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A Leg to Stand On: Working With Marginal Decision-making Capacity in a Patient With a Severe Leg Infection and Schizophrenia.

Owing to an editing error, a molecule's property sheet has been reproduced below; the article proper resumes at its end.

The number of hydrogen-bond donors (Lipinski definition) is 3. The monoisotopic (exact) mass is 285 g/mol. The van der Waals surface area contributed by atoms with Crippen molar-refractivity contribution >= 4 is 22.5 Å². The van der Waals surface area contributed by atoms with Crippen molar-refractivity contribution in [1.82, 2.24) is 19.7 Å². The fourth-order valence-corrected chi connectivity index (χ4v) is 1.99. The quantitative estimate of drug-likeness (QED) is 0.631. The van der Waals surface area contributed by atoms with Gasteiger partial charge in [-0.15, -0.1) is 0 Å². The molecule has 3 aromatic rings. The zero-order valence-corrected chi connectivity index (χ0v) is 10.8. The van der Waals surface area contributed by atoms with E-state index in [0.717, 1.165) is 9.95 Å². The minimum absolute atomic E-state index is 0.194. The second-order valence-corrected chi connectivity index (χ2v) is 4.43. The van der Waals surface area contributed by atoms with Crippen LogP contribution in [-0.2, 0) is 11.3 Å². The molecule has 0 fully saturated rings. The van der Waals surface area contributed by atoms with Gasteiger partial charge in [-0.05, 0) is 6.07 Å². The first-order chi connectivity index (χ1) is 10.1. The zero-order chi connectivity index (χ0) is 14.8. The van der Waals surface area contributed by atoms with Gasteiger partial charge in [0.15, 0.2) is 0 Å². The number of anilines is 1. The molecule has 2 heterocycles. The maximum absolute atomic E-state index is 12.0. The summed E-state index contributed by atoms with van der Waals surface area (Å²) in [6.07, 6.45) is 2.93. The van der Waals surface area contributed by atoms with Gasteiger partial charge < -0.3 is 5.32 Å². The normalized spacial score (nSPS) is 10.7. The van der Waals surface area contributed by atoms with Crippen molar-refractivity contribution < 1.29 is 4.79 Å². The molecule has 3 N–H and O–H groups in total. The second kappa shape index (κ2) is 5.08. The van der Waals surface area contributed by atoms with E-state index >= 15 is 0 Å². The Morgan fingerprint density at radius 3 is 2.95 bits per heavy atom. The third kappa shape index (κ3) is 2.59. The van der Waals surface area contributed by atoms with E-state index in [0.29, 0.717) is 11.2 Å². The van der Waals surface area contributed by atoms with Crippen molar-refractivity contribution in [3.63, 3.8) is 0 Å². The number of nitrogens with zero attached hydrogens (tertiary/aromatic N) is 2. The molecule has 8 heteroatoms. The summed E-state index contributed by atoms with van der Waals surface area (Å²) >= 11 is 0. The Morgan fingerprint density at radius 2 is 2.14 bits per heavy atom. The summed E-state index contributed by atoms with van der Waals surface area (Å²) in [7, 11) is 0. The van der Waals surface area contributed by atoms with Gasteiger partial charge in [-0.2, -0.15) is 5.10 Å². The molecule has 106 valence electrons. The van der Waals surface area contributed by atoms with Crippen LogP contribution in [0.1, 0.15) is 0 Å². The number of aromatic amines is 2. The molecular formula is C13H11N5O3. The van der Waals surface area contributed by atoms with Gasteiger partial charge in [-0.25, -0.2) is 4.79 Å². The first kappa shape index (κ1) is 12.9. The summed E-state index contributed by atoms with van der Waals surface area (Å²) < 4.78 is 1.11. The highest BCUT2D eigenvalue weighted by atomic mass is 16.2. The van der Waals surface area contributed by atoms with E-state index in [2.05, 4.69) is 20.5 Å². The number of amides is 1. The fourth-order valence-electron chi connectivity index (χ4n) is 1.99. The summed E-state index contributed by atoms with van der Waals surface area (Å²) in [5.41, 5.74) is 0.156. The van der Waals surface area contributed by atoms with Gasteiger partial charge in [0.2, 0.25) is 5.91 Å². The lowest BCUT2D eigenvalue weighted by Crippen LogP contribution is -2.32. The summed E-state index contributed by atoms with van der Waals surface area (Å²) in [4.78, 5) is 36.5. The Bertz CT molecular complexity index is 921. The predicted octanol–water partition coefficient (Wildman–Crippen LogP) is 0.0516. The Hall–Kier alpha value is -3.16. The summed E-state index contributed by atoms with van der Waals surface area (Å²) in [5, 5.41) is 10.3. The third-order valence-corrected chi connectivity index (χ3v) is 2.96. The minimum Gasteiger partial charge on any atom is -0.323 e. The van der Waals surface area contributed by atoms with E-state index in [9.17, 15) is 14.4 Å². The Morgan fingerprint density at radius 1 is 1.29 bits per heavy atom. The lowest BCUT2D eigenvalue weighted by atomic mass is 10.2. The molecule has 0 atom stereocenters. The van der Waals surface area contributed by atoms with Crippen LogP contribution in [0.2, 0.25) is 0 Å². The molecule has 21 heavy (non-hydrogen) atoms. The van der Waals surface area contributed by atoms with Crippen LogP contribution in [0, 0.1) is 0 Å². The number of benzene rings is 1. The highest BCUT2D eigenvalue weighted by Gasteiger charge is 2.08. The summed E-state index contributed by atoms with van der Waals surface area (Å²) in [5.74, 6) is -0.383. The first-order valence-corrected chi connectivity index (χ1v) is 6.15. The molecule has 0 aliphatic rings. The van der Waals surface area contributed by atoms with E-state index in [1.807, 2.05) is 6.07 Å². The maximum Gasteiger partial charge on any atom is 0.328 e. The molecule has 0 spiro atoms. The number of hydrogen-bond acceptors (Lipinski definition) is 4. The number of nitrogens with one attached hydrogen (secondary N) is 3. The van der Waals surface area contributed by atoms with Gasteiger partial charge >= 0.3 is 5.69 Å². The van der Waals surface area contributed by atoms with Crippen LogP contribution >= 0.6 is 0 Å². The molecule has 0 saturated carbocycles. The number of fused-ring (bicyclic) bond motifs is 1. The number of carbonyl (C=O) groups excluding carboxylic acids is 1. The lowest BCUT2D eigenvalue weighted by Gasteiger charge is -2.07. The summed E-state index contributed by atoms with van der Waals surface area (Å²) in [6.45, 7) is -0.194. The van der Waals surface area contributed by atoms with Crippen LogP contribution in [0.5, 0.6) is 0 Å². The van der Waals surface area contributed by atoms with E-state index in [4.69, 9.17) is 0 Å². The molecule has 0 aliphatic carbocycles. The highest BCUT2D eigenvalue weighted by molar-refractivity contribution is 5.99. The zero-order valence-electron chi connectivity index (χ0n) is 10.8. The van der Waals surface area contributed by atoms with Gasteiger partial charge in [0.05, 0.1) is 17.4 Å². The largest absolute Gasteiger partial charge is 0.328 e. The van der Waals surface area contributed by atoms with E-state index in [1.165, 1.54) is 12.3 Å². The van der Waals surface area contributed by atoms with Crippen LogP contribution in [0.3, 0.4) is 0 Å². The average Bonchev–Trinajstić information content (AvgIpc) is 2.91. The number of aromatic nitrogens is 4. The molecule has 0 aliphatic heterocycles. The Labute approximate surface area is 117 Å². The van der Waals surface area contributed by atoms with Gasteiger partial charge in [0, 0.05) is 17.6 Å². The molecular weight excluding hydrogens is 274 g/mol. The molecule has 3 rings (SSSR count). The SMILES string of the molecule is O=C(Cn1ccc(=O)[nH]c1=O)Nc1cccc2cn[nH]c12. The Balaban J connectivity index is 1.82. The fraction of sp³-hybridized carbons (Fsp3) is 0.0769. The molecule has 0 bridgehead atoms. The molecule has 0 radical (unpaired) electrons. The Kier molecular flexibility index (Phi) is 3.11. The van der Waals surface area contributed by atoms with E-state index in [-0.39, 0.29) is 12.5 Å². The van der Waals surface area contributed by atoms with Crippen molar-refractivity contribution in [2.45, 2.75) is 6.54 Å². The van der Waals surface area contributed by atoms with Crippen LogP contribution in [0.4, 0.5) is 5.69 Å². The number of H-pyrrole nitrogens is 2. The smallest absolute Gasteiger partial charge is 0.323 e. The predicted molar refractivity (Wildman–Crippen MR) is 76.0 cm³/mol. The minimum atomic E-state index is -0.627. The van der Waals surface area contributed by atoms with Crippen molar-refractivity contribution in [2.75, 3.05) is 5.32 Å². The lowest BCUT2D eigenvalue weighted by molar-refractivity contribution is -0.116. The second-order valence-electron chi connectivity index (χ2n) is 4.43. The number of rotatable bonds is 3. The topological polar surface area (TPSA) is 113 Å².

Assessment of a patient's capacity to make treatment decisions and working with the wishes of a patient with mental illness against the best medically indicated plan is a complex and dynamic task. It is particularly challenging when the course of deterioration of the illness is meandering and slow, and the time horizon for recovery is uncertain, providing no clear point of entry for definitive crisis intervention. High-impact decisions concerning body integrity, such as the amputation of a leg, further complicate the task. To highlight these challenges and complexities, we present the case of a man who suffered from schizophrenia, with a worsening diabetic foot ulcer and suboptimal acceptance of proper wound care. The patient died as a result of his refusal of a proposed amputation to address his life-threatening infection. Medical system and cultural issues are also considered.

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